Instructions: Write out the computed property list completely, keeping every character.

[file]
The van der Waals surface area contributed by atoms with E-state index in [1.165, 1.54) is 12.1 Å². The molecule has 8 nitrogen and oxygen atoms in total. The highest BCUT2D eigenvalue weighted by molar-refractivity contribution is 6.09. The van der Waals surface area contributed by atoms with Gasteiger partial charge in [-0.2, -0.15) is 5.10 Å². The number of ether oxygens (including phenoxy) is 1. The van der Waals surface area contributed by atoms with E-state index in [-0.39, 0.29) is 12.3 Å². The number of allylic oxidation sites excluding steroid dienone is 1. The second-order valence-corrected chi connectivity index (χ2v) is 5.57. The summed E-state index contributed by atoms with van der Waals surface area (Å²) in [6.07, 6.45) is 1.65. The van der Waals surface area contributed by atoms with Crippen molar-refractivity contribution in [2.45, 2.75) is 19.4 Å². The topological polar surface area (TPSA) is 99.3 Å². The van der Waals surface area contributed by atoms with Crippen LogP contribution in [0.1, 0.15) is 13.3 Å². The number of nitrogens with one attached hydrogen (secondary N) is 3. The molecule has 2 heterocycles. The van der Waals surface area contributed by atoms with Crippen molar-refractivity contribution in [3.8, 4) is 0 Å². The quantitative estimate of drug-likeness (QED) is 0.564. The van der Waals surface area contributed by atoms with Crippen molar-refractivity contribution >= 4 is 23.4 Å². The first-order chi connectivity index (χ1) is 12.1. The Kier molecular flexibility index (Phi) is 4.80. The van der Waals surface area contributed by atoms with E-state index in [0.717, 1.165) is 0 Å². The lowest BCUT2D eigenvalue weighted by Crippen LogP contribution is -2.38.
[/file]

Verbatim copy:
The van der Waals surface area contributed by atoms with E-state index in [1.165, 1.54) is 12.1 Å². The molecule has 8 nitrogen and oxygen atoms in total. The highest BCUT2D eigenvalue weighted by molar-refractivity contribution is 6.09. The van der Waals surface area contributed by atoms with Gasteiger partial charge in [-0.2, -0.15) is 5.10 Å². The number of ether oxygens (including phenoxy) is 1. The van der Waals surface area contributed by atoms with E-state index in [-0.39, 0.29) is 12.3 Å². The number of allylic oxidation sites excluding steroid dienone is 1. The second-order valence-corrected chi connectivity index (χ2v) is 5.57. The summed E-state index contributed by atoms with van der Waals surface area (Å²) in [6.07, 6.45) is 1.65. The van der Waals surface area contributed by atoms with Crippen molar-refractivity contribution in [2.45, 2.75) is 19.4 Å². The topological polar surface area (TPSA) is 99.3 Å². The van der Waals surface area contributed by atoms with Crippen LogP contribution in [0.1, 0.15) is 13.3 Å². The number of nitrogens with one attached hydrogen (secondary N) is 3. The molecule has 2 heterocycles. The van der Waals surface area contributed by atoms with Crippen molar-refractivity contribution in [3.8, 4) is 0 Å². The quantitative estimate of drug-likeness (QED) is 0.564. The van der Waals surface area contributed by atoms with Crippen molar-refractivity contribution >= 4 is 23.4 Å². The first-order chi connectivity index (χ1) is 12.1. The Kier molecular flexibility index (Phi) is 4.80. The van der Waals surface area contributed by atoms with E-state index in [0.717, 1.165) is 0 Å². The lowest BCUT2D eigenvalue weighted by Crippen LogP contribution is -2.38.